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Page 192 of adding electricity generating capacity if the conservation measures were not implemented. Option D illustrates a "backstop technology." A backstop technology provides an unlimited amount of reduction at a fixed cost. An example would be an abundant energy source that provides electricity with no CO2 emissions at all. Where a backstop technology exists, its cost sets a ceiling on the investment in reducing emissions. Only options costing less than D should be considered, no matter how much emission reduction is desired. The heavy line labeled S in Figure 20.6 shows the cost-effective combination of options. Option C is selected up to the point at which option B becomes more cost-effective. Option A is added when it becomes cost-effective. S becomes horizontal when the cost reaches that of the backstop technology. As the comparison of curves A and B indicates, the cost-effective portfolio contains a mix of alternatives. The level of expenditures is established by governments, who are guided by estimates of the benefits to be derived from mitigation, as well as budgetary considerations, international commitments, and other factors. The level of expenditure translates into a number of tons of greenhouse gas reductions; the objective is to get the largest reduction for that expenditure. This is shown by curve S in Figure 20.6, which outlines the mix of investments that produces any specified reduction at the least cost. At the point labeled b, for instance, all of the pairings from options B and C below the dashed line have been obtained, and acquisition of the alternatives at the bottom of curve A is beginning to be added. Additional savings from options B and C would also be pursued as the level of spending moves upward. (This discussion assumes that curves A through D describe independent activities, so as to avoid double-counting of savings. See Chapter 29 for an additional discussion of the problem involved in double-counting.) Curves A through C all reflect a conventional assumption: that the cost of obtaining reductions in greenhouse gas generally increases as the size of the reduction is increased. Note, however, that curve C begins below zero. As discussed in Chapters 21, 22, and 23, there may be options available that are of net benefit to society even without accounting for the benefits of reduced greenhouse warming. These include some energy efficiency measures, such as variable speed motors or compact fluorescent lighting. As mentioned above, these actions may be worth more to electric utilities than the costs of producing and installing them because the improved efficiency allows the electric utility to defer expensive additions to generating capacity. In principle, they can therefore be provided at no cost to the homeowner because they reduce the total cost of serving that customer, provided the utility can reap a reward on its investment in energy efficiency. A substantial portion of the energy savings would reduce emissions of CO2 while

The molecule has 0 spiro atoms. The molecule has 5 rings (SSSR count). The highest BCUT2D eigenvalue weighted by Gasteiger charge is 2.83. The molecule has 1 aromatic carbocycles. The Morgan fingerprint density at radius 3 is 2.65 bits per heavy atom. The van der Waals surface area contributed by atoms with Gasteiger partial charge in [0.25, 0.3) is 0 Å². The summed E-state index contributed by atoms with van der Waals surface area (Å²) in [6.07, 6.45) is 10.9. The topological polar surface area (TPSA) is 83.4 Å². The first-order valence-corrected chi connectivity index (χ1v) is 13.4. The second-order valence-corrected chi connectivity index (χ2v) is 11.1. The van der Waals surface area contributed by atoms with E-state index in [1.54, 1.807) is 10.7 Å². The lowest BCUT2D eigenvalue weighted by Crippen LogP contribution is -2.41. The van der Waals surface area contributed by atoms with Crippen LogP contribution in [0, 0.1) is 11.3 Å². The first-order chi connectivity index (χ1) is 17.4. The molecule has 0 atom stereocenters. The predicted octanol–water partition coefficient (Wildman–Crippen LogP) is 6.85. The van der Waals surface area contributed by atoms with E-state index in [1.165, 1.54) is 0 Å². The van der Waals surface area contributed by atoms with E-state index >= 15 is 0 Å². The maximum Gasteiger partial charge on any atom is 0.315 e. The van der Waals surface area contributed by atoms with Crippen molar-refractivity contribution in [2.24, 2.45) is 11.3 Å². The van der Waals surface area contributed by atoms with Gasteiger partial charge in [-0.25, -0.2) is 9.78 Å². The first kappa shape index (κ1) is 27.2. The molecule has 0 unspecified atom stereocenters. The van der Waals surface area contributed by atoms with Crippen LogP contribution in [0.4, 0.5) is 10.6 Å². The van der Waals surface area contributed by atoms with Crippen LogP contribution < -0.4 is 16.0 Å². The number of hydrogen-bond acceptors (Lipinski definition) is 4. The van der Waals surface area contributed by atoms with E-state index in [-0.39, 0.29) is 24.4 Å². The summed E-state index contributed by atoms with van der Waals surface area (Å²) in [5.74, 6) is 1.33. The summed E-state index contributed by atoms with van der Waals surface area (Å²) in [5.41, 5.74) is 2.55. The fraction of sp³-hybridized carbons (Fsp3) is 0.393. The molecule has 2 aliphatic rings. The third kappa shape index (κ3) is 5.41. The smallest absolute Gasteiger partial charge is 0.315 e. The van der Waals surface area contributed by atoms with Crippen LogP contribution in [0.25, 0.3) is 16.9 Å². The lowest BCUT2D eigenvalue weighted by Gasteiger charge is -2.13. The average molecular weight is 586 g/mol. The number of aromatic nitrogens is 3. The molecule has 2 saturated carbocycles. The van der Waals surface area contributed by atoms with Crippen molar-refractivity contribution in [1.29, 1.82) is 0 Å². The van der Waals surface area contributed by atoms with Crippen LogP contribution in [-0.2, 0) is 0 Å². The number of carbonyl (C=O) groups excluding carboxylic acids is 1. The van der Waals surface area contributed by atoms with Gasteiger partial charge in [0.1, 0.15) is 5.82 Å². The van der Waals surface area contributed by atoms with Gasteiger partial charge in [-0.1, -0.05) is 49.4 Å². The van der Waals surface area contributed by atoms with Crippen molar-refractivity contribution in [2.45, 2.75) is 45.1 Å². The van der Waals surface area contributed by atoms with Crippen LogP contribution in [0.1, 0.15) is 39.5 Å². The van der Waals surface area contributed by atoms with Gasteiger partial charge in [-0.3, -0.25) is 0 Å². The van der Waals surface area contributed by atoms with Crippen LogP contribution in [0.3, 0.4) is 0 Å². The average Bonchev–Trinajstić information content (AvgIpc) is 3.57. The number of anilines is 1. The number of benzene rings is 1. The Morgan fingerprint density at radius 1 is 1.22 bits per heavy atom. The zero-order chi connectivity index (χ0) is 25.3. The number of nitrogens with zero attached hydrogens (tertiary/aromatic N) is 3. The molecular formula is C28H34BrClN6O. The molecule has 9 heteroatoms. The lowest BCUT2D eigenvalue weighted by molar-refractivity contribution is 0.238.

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Page 193 simultaneously producing economic benefits. There may be other options available whose costs are lower than the cost of the energy saved, even without placing a value on the reductions in greenhouse gas emissions. What prevents these measures from being taken now are lack of information, inadequate economic incentives for utilities, high discount rates for personal consumption, and resistance to changing established methods. However, even technically feasible measures that benefit the national economy as a whole may not benefit every individual. Research and development should both lower and flatten the supply curves in Figure 20.6, reducing the cost of alternatives and raising the scale at which they can be economically introduced. Research and development here includes social experimentation in areas such as mass transit, marketing of energy efficiency, and planting of trees on residential property, where consumer behavior has a substantial effect on the reductions achieved. More generally, research affects uncertainty. Although the supply curves in Figure 20.6 are drawn as lines, there is actually considerable uncertainty about how much reduction is available and at what price. The lines should be bands. The distinction between two technologies may not be as clear in practice as shown for curves A and B in Figure 20.6. Timing of Mitigation Policy and Transient Effects As further described in Appendix B, another important consideration in designing a mitigation policy is the timing and targeting of mitigation activities so that they have the desired impact on greenhouse warming. Therefore an important distinction to make is that human activities affect both the stocks and the flows of greenhouse gas emissions. Greenhouse gas emissions occur in one time period, with some portion of the emissions sequestered immediately by the natural system (e.g., oceans) but with the remainder augmenting the much larger stock in the atmosphere that has developed over geological time due to the natural occurrence and long lifetime of many of these gases. The response of climate may depend in complicated ways on both stock (atmospheric concentrations) and flow (emissions and absorptions into oceans, plants, and other reservoirs). Changing both—as is done in most mitigation approaches—may therefore produce nonlinear effects. Lowering emissions by 10 Mt/yr for 10 years may not have the same effect on greenhouse warming as lowering the stock of greenhouse gases by 100 Mt in a single year. This implies that different CO2 reduction patterns will have different effects on greenhouse warming with time and thus different benefits. Therefore, in evaluating a prospective mitigation measure, one must examine the relationship between both the timing and duration of its reduction in greenhouse gases and the policy outcome desired.